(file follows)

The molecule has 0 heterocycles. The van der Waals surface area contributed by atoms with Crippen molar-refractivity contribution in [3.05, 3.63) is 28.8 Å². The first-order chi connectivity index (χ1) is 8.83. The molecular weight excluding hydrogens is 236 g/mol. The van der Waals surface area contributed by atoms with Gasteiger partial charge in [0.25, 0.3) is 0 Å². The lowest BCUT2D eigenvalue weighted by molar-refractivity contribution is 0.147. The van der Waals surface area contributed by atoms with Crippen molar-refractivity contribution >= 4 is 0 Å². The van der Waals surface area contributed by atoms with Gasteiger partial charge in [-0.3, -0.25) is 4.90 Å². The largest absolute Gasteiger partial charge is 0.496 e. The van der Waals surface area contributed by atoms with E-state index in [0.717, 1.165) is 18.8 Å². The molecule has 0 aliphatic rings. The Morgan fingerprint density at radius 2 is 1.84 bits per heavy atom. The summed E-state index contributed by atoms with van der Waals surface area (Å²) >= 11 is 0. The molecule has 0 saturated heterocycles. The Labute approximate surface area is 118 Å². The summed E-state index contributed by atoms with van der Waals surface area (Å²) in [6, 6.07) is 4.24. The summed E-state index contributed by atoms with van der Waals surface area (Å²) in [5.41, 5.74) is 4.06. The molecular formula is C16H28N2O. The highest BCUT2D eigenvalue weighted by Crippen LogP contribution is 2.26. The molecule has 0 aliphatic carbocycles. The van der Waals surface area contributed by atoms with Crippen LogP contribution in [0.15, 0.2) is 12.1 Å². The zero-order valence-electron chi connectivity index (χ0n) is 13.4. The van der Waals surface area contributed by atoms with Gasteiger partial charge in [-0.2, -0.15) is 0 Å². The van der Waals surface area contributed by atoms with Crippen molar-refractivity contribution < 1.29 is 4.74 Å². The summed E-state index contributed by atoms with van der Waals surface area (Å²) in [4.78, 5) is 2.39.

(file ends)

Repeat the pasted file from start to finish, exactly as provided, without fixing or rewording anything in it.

The molecule has 0 heterocycles. The van der Waals surface area contributed by atoms with Crippen molar-refractivity contribution in [3.05, 3.63) is 28.8 Å². The first-order chi connectivity index (χ1) is 8.83. The molecular weight excluding hydrogens is 236 g/mol. The van der Waals surface area contributed by atoms with Gasteiger partial charge in [0.25, 0.3) is 0 Å². The lowest BCUT2D eigenvalue weighted by molar-refractivity contribution is 0.147. The van der Waals surface area contributed by atoms with Crippen molar-refractivity contribution >= 4 is 0 Å². The van der Waals surface area contributed by atoms with Gasteiger partial charge in [-0.3, -0.25) is 4.90 Å². The largest absolute Gasteiger partial charge is 0.496 e. The van der Waals surface area contributed by atoms with E-state index in [0.717, 1.165) is 18.8 Å². The molecule has 0 aliphatic rings. The Morgan fingerprint density at radius 2 is 1.84 bits per heavy atom. The summed E-state index contributed by atoms with van der Waals surface area (Å²) >= 11 is 0. The molecule has 0 saturated heterocycles. The Labute approximate surface area is 118 Å². The summed E-state index contributed by atoms with van der Waals surface area (Å²) in [6, 6.07) is 4.24. The summed E-state index contributed by atoms with van der Waals surface area (Å²) in [5.41, 5.74) is 4.06. The molecular formula is C16H28N2O. The highest BCUT2D eigenvalue weighted by Crippen LogP contribution is 2.26. The molecule has 0 aliphatic carbocycles. The van der Waals surface area contributed by atoms with Crippen LogP contribution in [0.15, 0.2) is 12.1 Å². The zero-order valence-electron chi connectivity index (χ0n) is 13.4. The van der Waals surface area contributed by atoms with Gasteiger partial charge in [-0.2, -0.15) is 0 Å². The van der Waals surface area contributed by atoms with Crippen molar-refractivity contribution < 1.29 is 4.74 Å². The summed E-state index contributed by atoms with van der Waals surface area (Å²) in [4.78, 5) is 2.39.